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Large, stable pieces of graphene made with a unique edge

Different patterns are created at the edges of the nanograph. Zigzags are particularly interesting – and particularly unstable. FAU scientists have now succeeded in creating stable carbon layers with this pattern at their edges. Credit: FAU / Konstantin Amsharov

Bay, fjord, bay, armchair, and zig-zag-chemists use expressions like those that describe shapes that have taken on the edge of a nanographer. Graphene consists of a monolayer carbon structure in which each carbon atom is surrounded by three others. This creates a sample resembling a honeycomb, with the atoms in each corner. Nanographene is a promising candidate who will bring microelectronics to the nano and probably replace the silicon.

The electronic properties of the material very much depend on its shape, size and, above all, on its edge – that is, how the edges are structured. Particularly suitable is a perimeter circumferential path – in this configuration, the electrons that act as charge carriers are more mobile than other marginal structures. This means that when using nanoelectronic components, zigzag grain particles can allow higher frequencies for switches.

Material scientists who want to research only a zigzag nanographer face the problem that this form makes compounds unstable and difficult to manufacture in a controlled manner. However, this is a prerequisite if the electronic properties are to be explored in detail.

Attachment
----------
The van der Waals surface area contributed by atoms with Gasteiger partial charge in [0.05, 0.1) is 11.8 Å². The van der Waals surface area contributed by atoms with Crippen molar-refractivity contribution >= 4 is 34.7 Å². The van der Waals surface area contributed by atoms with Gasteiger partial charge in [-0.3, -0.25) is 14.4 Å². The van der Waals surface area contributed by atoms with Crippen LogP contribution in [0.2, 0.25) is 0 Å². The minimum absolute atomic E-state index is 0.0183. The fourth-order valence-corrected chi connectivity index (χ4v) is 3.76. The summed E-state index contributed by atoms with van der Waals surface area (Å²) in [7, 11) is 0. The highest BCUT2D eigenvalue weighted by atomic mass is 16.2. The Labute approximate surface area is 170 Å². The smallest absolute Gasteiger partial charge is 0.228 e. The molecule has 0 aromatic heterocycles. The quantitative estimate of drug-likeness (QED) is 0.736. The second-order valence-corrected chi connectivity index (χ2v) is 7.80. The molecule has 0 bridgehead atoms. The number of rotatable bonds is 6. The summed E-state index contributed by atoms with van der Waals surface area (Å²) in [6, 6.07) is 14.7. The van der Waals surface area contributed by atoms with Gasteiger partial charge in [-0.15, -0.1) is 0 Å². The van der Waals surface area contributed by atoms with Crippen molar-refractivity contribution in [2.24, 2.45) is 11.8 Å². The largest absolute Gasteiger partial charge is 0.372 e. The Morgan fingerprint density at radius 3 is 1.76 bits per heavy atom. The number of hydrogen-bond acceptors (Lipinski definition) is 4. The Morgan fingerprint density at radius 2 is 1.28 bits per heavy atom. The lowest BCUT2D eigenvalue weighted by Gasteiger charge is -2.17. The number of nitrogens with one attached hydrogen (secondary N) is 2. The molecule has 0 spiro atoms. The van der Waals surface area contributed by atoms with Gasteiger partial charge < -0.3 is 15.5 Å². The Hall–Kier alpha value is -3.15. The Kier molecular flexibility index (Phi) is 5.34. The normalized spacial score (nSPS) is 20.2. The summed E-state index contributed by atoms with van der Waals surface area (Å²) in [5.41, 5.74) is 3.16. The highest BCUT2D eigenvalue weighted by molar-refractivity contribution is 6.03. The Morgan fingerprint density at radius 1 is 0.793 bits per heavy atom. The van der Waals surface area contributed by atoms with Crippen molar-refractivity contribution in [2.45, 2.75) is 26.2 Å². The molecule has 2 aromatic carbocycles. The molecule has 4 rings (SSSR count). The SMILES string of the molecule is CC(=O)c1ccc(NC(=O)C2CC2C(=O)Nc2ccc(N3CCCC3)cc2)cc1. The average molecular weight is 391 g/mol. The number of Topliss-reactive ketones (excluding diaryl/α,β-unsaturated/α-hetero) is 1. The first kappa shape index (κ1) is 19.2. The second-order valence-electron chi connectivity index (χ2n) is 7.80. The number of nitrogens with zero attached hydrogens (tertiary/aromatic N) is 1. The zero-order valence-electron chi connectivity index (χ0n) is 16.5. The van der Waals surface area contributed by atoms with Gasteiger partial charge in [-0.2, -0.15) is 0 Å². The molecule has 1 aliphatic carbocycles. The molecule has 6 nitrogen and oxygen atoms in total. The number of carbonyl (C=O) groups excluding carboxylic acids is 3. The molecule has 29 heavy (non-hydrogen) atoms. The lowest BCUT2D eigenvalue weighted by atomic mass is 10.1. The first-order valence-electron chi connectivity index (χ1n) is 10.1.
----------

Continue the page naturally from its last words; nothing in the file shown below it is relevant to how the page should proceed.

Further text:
Scientists led by dr. Konstantin Amsharov from the presidency of Organic Chemistry II has only succeeded in doing so. Their research was now published in 2006 Natural communications. Not only have they discovered a direct method for zigzag nanotube synthesis, they achieve a yield of almost 100 percent and are suitable for large-scale production. In the laboratory, they have already produced a technically relevant quantity.

A highly sought-after sample of the zigzag can be found in either the folded rows of hairs (blue and purple) or the four limb stars that surround the central point of four graphene blades (red and green). Credit: FAU / Konstantin Amsharov

Researchers first produced precursor molecules, which then formed together in the form of honeycombs in several cycles in a process known as cyclization. Eventually, graphene fragments are made from oblique arrays of quadrupeds or square stars that surround the central point of four bristles, with a sought-after zigzag pattern at the edges. The product crystallizes directly, even during synthesis. In their solid state, the molecules are not in contact with oxygen. In solution, however, oxidation causes the structures to disintegrate rapidly.

This approach allows scientists to produce large pieces of graphene while maintaining control over their shape and circumference. This breakthrough in graphene research means scientists should soon be able to produce and examine a number of interesting nanographic structures, a crucial step in using nanoelectronic components.

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More information:
Dominik Lungerich et al., Dehydration p-extension to nanoparticles with zigzagging edges, Natural communications (2018). DOI: 10.1038 / s41467-018-07095-z

Reference number:
Natural communications

University of Erlangen-Nuremberg

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